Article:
Apart from the above head and motor issues, there are no other significant problems. The Sound-Master evolved into the Mk.2, which evolved into the Mk.4, Mk 5, Mk.6 and IC-2000. The delightful belt drive, single motor 3-Star is unique in the Brenell range, both mechanically and in its easily broken and difficult to replace plastic parts. The solenoid controlled Type 19 is quiet different to the Mk.7S and Mini-8. The Mini-8 pre-amp boards can be problematic. 

Cleaning and Servicing

Most second-hand machines will be grubby, but a well wrung, warm soapy cloth will clean off most dirt. Ingrained dirt may need aerosol foam cleaners, methylated spirits or iso-propynol - but please note that powerful solvents can destroy screen printed legends on metal, and leathercloth: methylated spirits will quickly desolve traditional gold-sized transfers. You have been warned! Leathercloth trim can be stuck back down with a suitable adhesive while a good quality, cream-furniture polish is ideal for that final sparkle - again be careful of silicone-polishes. Teak finishes should be treated with teak oil.

Most cabinets used high quality 'Cheney' furniture: gilt on early models and nickel plated on later. These generally polish up with a fine toothbrush and metal polish, but most will by now have suffered considerable pitting, or have plating lifting. There is not much one can do about that but new 'Cheney' fittings are now available again from specialist suppliers.

All mechanical movements, whether pivots, bearings or slide action, require lubrication. Only a drop of oil, smear of grease or 'Vaselene' is needed. BT-H motor bearings do need oiling and even self-lubricating 'Oilite' bushes can dry oil over the years, BUT make sure no oils gets onto rubber wheels or onto the tape guides!

Brenell's owner manuals and circuit diagrams are pretty good. They often appear on internet auction sites, so grab them as, from my experience, those supplied on CDs are often illegible. Be aware there were many factory modifications which were not always updated on circuit diagrams. The compilation (offered in good faith) from this web-site includes most known factory issued circuit diagrams and service notes - but the onus remains on the user to double check. There are very few good books on general tape-recorder servicing, but those by H Hellyer and R Hickman can be recommended.

Spooling and brakes

Spool brakes need careful setting up and adjustment for friction to provide back tension and prevent tape spillage on over-run. These are set up so that paying out is smooth and not jerky as the feed spool empties. If the brakes bind, bad 'wow' occurs. Late 10-1/2" models have settings for 'small' (up to 8-1/4") or 'large' (10-1/2") spools; this must be correctly set before use.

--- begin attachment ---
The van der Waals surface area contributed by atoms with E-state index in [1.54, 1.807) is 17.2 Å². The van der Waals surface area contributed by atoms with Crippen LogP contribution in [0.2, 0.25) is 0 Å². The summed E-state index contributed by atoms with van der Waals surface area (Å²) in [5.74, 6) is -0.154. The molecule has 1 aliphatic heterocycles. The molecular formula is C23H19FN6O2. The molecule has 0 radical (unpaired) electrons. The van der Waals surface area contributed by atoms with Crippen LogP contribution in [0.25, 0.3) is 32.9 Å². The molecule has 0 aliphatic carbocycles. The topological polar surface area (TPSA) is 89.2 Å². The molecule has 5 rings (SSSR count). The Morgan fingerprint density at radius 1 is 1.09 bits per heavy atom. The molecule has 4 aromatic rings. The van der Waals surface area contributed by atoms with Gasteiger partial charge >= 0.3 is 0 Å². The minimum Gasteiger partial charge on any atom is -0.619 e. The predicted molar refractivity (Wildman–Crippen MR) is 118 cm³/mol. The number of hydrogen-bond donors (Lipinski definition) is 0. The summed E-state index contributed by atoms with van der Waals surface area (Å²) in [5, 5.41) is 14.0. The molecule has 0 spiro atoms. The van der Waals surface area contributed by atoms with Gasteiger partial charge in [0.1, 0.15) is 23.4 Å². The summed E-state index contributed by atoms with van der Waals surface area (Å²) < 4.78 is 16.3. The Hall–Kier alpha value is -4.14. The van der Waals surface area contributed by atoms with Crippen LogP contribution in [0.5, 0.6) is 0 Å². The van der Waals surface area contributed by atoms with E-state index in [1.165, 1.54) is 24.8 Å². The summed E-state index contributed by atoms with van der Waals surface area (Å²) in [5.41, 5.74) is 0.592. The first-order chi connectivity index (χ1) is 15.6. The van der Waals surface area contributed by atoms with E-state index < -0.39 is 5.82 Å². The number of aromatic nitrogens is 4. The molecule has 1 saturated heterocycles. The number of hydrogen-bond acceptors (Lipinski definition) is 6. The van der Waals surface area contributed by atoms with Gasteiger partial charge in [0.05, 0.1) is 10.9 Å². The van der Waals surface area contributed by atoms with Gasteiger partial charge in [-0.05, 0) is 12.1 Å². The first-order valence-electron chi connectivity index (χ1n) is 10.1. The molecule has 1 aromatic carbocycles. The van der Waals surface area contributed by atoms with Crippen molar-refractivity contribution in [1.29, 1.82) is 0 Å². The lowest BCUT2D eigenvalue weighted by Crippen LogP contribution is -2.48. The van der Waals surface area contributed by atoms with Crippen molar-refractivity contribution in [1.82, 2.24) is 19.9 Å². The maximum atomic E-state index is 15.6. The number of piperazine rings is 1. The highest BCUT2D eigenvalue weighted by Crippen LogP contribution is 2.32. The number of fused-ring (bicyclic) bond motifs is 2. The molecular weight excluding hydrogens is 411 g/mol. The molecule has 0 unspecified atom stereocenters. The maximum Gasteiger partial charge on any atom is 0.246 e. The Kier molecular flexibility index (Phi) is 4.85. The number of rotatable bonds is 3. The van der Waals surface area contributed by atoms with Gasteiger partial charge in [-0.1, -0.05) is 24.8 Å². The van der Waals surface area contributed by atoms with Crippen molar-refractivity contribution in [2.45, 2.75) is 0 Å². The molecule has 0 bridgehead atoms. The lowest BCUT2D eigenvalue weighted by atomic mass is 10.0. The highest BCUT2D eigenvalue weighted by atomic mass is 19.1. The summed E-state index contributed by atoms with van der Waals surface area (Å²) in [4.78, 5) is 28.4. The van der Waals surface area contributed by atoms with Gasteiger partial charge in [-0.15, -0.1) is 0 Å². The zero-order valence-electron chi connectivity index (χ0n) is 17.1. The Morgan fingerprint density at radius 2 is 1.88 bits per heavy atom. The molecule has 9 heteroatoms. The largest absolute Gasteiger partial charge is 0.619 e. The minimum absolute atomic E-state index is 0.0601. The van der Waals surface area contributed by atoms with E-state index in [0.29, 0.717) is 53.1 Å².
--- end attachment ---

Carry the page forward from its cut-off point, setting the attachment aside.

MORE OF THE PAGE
Papst spool motors run at frighteningly high speeds! Never run a Brenell without its spool retaining thumb-screws, whether operated vertically or horizontally, or leave a Brenell to fast wind unattended if you value your tapes! A leader tape is strongly recommended. Unlike late Ferrographs, Brenells did not have a variable spooling speed control, so well before you need to stop the tape, turn the fast forward/rewind lever momentarily to the opposite direction to slow down the spools - you won't do any damage or harm the motors - but if you suddenly centre the rewind lever to 'stop', you will almost certainly get over-spill or, worse snapping.


Turntables are DIN-centred, but avoid Ferrograph's 'Hub-lock' spools as these tend to jam on the spindles! Early BT-H/AEI models have alloy thumb screw spool retainers while Papst models had 6mm threaded spindles for a tapped bush (6mm Nylon wing nuts are ideal if missing). 10-1/2" models came with a 3-part, wide-flanged adaptor for DIN, AEG and NAB hubs, but if only using NAB hubs, fit the readily available shallow universal NAB cam-lock adaptors for while the head covers on 10-1/2" models are cut-away, the taller NAB cam-locks make loading difficult. Please also note variations in thickness between alloy and plastic spool flanges requiring shims (provided with the Brenell kit) or adjustment of the output tape guide to protect the tape's edge from damage - this is especially important with 1/4 track recordings.

Alloy 10-1/2" spools are built up around a plastic pancake-hub - most are horribly out of true and may need rebuilding especially as on 10-1/2" Brenells, there is danger of two eccentric spools 'kissing' at high speed and emitting colourful static discharges!